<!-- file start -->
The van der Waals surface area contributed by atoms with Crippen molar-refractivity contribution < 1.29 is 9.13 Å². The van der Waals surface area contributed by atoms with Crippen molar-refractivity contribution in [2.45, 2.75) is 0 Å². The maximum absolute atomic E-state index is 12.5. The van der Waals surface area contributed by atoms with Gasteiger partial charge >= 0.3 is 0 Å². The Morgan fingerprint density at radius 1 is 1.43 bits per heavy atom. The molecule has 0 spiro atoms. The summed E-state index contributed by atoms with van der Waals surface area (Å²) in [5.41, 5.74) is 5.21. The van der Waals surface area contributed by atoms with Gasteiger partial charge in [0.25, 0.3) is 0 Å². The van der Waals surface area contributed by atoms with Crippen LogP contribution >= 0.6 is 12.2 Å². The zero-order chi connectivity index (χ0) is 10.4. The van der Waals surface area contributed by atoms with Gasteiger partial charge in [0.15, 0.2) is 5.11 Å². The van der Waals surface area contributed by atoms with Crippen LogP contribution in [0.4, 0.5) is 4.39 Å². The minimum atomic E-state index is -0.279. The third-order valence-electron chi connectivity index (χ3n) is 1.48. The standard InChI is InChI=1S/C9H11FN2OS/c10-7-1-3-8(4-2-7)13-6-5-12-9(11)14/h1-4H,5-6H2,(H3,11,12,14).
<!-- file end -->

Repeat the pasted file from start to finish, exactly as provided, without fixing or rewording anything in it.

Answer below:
The van der Waals surface area contributed by atoms with Crippen molar-refractivity contribution < 1.29 is 9.13 Å². The van der Waals surface area contributed by atoms with Crippen molar-refractivity contribution in [2.45, 2.75) is 0 Å². The maximum absolute atomic E-state index is 12.5. The van der Waals surface area contributed by atoms with Gasteiger partial charge >= 0.3 is 0 Å². The Morgan fingerprint density at radius 1 is 1.43 bits per heavy atom. The molecule has 0 spiro atoms. The summed E-state index contributed by atoms with van der Waals surface area (Å²) in [5.41, 5.74) is 5.21. The van der Waals surface area contributed by atoms with Gasteiger partial charge in [0.25, 0.3) is 0 Å². The van der Waals surface area contributed by atoms with Crippen LogP contribution >= 0.6 is 12.2 Å². The zero-order chi connectivity index (χ0) is 10.4. The van der Waals surface area contributed by atoms with Gasteiger partial charge in [0.15, 0.2) is 5.11 Å². The van der Waals surface area contributed by atoms with Crippen LogP contribution in [0.4, 0.5) is 4.39 Å². The minimum atomic E-state index is -0.279. The third-order valence-electron chi connectivity index (χ3n) is 1.48. The standard InChI is InChI=1S/C9H11FN2OS/c10-7-1-3-8(4-2-7)13-6-5-12-9(11)14/h1-4H,5-6H2,(H3,11,12,14).